More basic than theology, though, is human need. We want, as Abraham did, to grow old surrounded by friends and family and to be buried at last peacefully among them. We want, as Jesus taught, to love one another for our own good—and, not to be too grandiose about it, for the good of the world. We want our children to grow up in stable homes. What happens in the bedroom, really, has nothing to do with any of this. My friend the priest James Martin says his favorite Scripture relating to the question of homosexuality is Psalm 139, a song that praises the beauty and imperfection in all of us and that glorifies God's knowledge of our most secret selves: "I praise you because I am fearfully and wonderfully made." And then he adds that in his heart he believes that if Jesus were alive today, he would reach out especially to the gays and lesbians among us, for "Jesus does not want people to be lonely and sad." Let the priest's prayer be our own.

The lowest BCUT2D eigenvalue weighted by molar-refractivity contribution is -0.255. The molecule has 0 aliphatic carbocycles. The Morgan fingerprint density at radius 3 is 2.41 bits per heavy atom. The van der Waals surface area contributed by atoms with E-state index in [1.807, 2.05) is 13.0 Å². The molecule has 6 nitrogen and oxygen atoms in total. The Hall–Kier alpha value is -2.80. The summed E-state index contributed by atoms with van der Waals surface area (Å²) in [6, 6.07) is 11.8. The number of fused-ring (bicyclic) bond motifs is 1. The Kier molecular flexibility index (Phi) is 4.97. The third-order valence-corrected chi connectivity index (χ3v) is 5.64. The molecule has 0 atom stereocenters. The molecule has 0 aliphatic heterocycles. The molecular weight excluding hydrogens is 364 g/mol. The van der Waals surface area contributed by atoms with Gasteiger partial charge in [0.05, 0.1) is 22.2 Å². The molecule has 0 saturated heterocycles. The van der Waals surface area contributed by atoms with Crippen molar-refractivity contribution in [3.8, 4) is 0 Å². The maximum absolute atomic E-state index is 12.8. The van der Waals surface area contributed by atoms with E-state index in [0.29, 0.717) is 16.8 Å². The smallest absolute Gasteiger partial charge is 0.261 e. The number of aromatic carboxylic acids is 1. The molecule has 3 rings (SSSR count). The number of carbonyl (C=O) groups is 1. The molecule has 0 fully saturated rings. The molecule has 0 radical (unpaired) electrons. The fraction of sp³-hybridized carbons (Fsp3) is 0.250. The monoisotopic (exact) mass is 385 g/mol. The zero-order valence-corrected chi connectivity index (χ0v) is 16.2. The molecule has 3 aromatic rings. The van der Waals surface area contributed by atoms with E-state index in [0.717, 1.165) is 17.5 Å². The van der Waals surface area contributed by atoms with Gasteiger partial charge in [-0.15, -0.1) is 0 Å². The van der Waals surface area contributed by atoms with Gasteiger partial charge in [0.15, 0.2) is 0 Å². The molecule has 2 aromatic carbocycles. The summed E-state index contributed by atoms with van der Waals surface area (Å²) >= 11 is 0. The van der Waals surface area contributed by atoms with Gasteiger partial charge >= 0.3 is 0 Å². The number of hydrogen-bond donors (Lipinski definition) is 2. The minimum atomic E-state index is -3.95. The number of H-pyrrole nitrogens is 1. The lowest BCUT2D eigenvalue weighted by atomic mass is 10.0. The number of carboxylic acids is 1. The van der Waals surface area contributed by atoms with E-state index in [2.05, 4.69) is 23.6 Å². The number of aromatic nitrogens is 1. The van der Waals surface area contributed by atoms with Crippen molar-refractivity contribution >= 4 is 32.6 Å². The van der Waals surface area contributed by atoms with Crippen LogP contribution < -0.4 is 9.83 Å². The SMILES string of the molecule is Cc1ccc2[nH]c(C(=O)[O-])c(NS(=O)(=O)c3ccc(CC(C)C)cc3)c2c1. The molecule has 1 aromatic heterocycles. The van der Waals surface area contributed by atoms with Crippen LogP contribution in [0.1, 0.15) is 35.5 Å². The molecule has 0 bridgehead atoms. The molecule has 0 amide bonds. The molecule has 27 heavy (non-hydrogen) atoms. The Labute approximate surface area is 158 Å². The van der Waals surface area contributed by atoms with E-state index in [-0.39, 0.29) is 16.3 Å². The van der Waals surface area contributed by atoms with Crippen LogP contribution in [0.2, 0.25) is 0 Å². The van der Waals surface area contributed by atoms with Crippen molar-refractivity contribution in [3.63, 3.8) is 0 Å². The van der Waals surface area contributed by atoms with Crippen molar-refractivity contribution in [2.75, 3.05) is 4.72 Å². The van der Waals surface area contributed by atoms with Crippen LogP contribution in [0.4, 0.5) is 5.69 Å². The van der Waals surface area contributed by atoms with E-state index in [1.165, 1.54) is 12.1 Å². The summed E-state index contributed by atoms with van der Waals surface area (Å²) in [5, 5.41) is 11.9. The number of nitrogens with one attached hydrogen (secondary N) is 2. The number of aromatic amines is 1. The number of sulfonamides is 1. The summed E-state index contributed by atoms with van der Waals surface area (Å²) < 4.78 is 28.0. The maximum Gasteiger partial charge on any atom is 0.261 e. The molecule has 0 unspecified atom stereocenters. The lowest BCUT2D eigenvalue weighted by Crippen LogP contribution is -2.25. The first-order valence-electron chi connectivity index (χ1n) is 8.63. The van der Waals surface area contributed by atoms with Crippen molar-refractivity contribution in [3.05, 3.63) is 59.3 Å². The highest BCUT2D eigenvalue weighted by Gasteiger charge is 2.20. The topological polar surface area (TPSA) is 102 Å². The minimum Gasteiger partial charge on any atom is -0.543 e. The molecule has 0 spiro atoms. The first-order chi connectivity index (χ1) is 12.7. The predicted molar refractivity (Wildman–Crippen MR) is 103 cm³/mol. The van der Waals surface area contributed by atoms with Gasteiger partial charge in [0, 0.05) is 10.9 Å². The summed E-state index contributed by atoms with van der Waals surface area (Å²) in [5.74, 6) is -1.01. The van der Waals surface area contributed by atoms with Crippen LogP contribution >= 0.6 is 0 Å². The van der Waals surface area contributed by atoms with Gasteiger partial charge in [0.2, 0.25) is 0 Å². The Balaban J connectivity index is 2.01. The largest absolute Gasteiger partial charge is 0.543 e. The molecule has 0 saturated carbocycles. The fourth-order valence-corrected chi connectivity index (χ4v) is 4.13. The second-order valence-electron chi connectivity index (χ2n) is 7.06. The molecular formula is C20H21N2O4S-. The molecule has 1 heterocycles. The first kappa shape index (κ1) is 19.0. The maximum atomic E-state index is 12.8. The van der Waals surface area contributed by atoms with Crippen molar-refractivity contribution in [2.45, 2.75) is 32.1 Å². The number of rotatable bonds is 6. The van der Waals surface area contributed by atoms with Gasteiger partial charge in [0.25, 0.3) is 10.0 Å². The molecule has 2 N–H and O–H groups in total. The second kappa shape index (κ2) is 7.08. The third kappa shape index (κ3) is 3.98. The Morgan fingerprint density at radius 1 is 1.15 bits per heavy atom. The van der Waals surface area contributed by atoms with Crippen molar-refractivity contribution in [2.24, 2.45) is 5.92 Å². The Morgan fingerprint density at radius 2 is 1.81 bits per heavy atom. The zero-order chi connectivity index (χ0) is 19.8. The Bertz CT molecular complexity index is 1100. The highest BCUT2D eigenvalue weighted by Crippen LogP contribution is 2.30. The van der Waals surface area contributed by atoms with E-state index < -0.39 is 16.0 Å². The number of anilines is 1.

It is somewhat ironic that she brings up human need, which she defines as community relationships. Actually, the Bible teaches that Jesus is the only satisfaction for every human need. He is the Bread of Life, the Living Water, the Light of the World, the Father to the fatherless, the King of kings. In Christ we have our sustenance, our direction, our family, and our authority. The physical needs are temporal; the spiritual needs are eternal. Jesus promises freedom from loneliness and sadness in heaven (Revelation 21-22), but promises trouble in this world ("I have told you these things, so that in me you may have peace. In this world you will have trouble. But take heart! I have overcome the world." John 16:33). It is wrong to suggest that Jesus desires us to find a cozy, happy existence. It is an unwelcome truth to modern ears, but God’s aim for our life is that we be a living sacrifice in worship to Him. This might not be a cozy, happy existence.